Each December as a child I would sit down with the Toys “R” Us and Target catalogs and create my extensive wishlist. Always including much more than I anticipated receiving, and often items I knew would never happen (read: $$$), the wishlists were over-the-top, exaggerated and a bit of a guilty pleasure.
I remember two things about money from my childhood: there’s an importance in wishing and an importance in earning. When I wanted an American Girl doll at age seven, I was told to ask for money instead of presents for every holiday and to save my petite, childhood earnings until (a year or so later) I had enough to order one. I made spreadsheets of costs: the doll, the outfits, the accessories, the shoes… And after I figured out how to get the most for my money I ordered a Look-Alike doll and the very best garments. I remember the waiting, the arrival of the box, the importance of saving…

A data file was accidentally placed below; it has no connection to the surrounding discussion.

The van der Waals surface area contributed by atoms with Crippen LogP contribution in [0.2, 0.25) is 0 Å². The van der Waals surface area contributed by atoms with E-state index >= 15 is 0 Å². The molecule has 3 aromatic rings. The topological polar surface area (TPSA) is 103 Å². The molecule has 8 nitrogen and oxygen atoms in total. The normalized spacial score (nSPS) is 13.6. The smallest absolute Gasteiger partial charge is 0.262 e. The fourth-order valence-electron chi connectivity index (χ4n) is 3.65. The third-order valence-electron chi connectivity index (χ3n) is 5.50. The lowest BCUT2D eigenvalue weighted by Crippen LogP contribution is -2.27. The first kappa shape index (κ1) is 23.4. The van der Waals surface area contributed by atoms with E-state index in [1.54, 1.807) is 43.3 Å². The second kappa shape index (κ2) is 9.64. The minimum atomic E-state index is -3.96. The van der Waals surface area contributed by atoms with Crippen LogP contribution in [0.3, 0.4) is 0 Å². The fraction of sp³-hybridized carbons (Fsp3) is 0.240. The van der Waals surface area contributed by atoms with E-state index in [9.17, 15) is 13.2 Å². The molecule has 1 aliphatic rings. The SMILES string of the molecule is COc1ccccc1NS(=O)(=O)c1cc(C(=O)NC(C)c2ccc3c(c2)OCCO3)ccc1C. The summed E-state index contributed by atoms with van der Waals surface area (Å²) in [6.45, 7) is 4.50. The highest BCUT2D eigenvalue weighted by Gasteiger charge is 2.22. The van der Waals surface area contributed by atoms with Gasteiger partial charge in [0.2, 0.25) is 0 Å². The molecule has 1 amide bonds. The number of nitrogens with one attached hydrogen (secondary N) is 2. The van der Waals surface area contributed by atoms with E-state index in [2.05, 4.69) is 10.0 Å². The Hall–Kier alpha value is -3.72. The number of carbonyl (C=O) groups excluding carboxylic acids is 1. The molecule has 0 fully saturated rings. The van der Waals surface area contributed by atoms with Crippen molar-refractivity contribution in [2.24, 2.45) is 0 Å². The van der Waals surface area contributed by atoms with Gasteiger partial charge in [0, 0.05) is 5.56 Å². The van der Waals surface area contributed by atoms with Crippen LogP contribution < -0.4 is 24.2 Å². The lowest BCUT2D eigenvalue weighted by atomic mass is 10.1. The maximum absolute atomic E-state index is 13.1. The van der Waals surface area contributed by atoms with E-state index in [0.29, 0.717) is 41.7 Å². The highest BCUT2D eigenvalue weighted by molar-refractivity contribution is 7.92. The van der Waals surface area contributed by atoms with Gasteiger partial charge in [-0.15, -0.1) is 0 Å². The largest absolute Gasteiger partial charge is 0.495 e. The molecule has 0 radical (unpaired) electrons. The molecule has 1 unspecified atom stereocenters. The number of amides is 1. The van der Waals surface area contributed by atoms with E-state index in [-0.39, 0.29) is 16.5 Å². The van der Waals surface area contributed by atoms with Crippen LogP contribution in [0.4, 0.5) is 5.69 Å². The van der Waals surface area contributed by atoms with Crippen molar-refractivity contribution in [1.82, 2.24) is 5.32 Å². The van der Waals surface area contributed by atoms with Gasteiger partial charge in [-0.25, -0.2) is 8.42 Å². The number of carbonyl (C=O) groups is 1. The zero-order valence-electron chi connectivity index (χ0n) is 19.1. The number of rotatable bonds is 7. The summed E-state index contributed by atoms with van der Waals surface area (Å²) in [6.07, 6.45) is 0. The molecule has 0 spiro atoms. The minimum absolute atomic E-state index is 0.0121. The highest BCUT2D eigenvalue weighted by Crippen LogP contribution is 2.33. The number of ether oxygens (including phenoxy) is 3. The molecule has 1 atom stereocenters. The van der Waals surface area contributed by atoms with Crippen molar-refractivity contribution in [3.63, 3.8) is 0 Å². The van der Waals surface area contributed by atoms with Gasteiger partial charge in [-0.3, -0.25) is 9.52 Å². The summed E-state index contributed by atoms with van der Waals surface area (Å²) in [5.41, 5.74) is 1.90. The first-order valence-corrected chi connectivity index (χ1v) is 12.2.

But all of that only mattered with things I thought I could afford. Wishlists are exempt. Wishlists are make-believe, and baby, if I had the money… Let’s just say I’ve got my eye on a few lust-worthy items.
I remember writing wishlists from catalogues as a little girl – every year I remember asking for a remote control race car and I never got one! I still like writing wish lists now even though they’re way more grown up and expensive 😀
At least getting older means you can buy your own remote control race car… Ha! Last year Lance got a remote control helicopter from my mother– he was 25 to put this into perspective– and it was the funnest way to celebrate Christmas morning. Toys for everyone!